Research as Resistance: Scholarship in the Contested Polity
by Andra Gillespie, Director
A Statement from the James Weldon Johnson Institute for the Study of Race and Difference
The recent presidential election and transition has uncovered deep rifts and tremendous fears about the direction of our country. As citizens of the ivory tower, it would be easy to retreat to our libraries and pretend that nothing is happening. However, scholars live in the world like everyone else, and it is impossible and unwise for us to countenance the idea that we are insulated from everyday politics.
In the spirit of courageous inquiry and the search for truth, we at The James Weldon Johnson Institute (JWJI) have pondered our role as our country enters what appears to be a very turbulent period. As a part of a non-profit academic institution, we are non-partisan. That is, we never have and never will endorse political candidates or engage in electioneering on behalf of any candidate or political cause. Such activity would not only jeopardize our tax status, but it would hamper our ability to provide a wide berth of programming that speaks to the ways that race and difference operate in a wide variety of social, political and ideological contexts. We take pride in welcoming scholars and speakers representing a wide variety of disciplines, methodologies, subject matters, and ideological/political perspectives to take part in our programs, and we are happy to welcome speakers who discuss a wide variety of topics: from the role of race in pharmaceutical development to the role of religion in evangelical Latinx political socialization to Afro-futurism. To support such a wide variety of topics and disciplines requires a certain level of intellectual curiosity and an openness to different ideological, methodological and disciplinary perspectives.
While JWJI maintains a politically neutral position, we are unequivocally egalitarian and empirical. We hold certain values dear: respect for all people, a commitment to telling the less-told stories of marginalized groups, and an abiding commitment to the empirical tradition. These values transcend partisanship and ideology and speak to our core mission to promote scholarship which advances civil and human rights.
Thus, we do not see it as partisan to support dialogue and research which interrogates the present state of the world. Whether we look at art and music, politics, society and economics, or science and technology, we find that people respond to their circumstances and surroundings using the tools available to them. By systematically studying these topics, whether in a historical or contemporary context, scholars have the ability to explain why people interact in certain ways, why social, political and economic institutions have particular structures and create certain policy outcomes, and why people make scientific advances to address some problems but not others.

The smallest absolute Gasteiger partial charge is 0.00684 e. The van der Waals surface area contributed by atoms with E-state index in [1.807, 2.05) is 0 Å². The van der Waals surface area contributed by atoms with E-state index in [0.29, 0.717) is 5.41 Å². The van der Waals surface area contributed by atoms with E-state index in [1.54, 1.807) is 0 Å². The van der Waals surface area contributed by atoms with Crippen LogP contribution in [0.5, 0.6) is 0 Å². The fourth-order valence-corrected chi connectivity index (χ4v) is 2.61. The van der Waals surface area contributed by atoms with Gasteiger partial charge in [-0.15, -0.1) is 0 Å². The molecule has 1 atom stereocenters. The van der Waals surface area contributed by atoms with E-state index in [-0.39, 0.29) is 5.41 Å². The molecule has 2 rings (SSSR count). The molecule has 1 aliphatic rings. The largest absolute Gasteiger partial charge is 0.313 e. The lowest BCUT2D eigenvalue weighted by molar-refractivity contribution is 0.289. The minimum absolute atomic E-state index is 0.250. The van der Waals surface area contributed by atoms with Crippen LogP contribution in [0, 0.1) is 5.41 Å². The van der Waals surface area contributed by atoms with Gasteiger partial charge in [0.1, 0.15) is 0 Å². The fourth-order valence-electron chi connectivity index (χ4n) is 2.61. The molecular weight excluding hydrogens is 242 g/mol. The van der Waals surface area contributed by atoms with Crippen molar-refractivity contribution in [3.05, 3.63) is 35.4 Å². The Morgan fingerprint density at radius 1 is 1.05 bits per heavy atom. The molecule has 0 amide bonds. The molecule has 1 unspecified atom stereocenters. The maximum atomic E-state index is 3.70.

Often, this type of inquiry leads scholars to make judgment calls. They may deem a policy helpful or harmful. They may find that a new technology is beneficial or unbeneficial. They may discover that an emerging artistic form has a connection to a social movement. In any case, scholars make these judgement calls after careful and systematic study. These findings are not emotional reactions based on personal bias. Rather, scholars have a mandate to let the evidence guide them and to draw conclusions based on methodologically sound interpretations of data.
This has important implications for current and future political environments. If we are to maintain our openness to all perspectives and our political neutrality, then we have to remain intellectually transparent and report our findings honestly. Thus, if our scholarship reveals reasons to praise this or any administration’s policies, we will follow the data where it leads us. Similarly, if the data warrants our issuing a warning or an alarm, we have a scholarly and ethical obligation to dissent.
This commitment to rigorous, truth-seeking scholarship leads us to take the following positions:
- We are committed to the First Amendment and the freedom it affords academics.
We believe that all citizens have the right to express their support for any policy, social or cultural phenomenon, or political administration and to dissent if they disagree. This includes faculty. While JWJI is formally non-partisan, this does not preclude our staff and fellows from expressing their opinions as private citizens. While they do not speak for the organization, we support their First Amendment right to express their opinions.
Most important, we believe that the First Amendment right to free speech extends to the right to research. Academic freedom is the hallmark of the American academy, and JWJI supports all measures to promote the rights of faculty to engage in all forms of empirically sound research—even if the research findings are controversial. To that end, we oppose all policies that serve to have a chilling effect on research. This includes governmental policies (federal, state and local) which limit access to publicly available data and actions which appear to target scholars because the substance of their research runs counter to the political positions of any elected official.
- We support controversial and uncomfortable research.
Research on race and difference is inherently controversial. Scholars who dedicate themselves to studying inequality and discrimination deal with uncomfortable histories and often reveal evidence that puts people, groups, and organizations in unflattering lights. But it is this type of exposure that opens the door for reform and hopefully, reconciliation. As such, it is in keeping with our mission to support, through our research fellowships, data collection efforts, and public programming, scholarship which asks tough questions and finds uncomfortable answers.
We suspect that at times, we will offend some people with our findings. So long as we have been faithful to the scientific method and have engaged in thoughtful and empirically informed research, we are willing to offend people if it moves our society closer to the truth.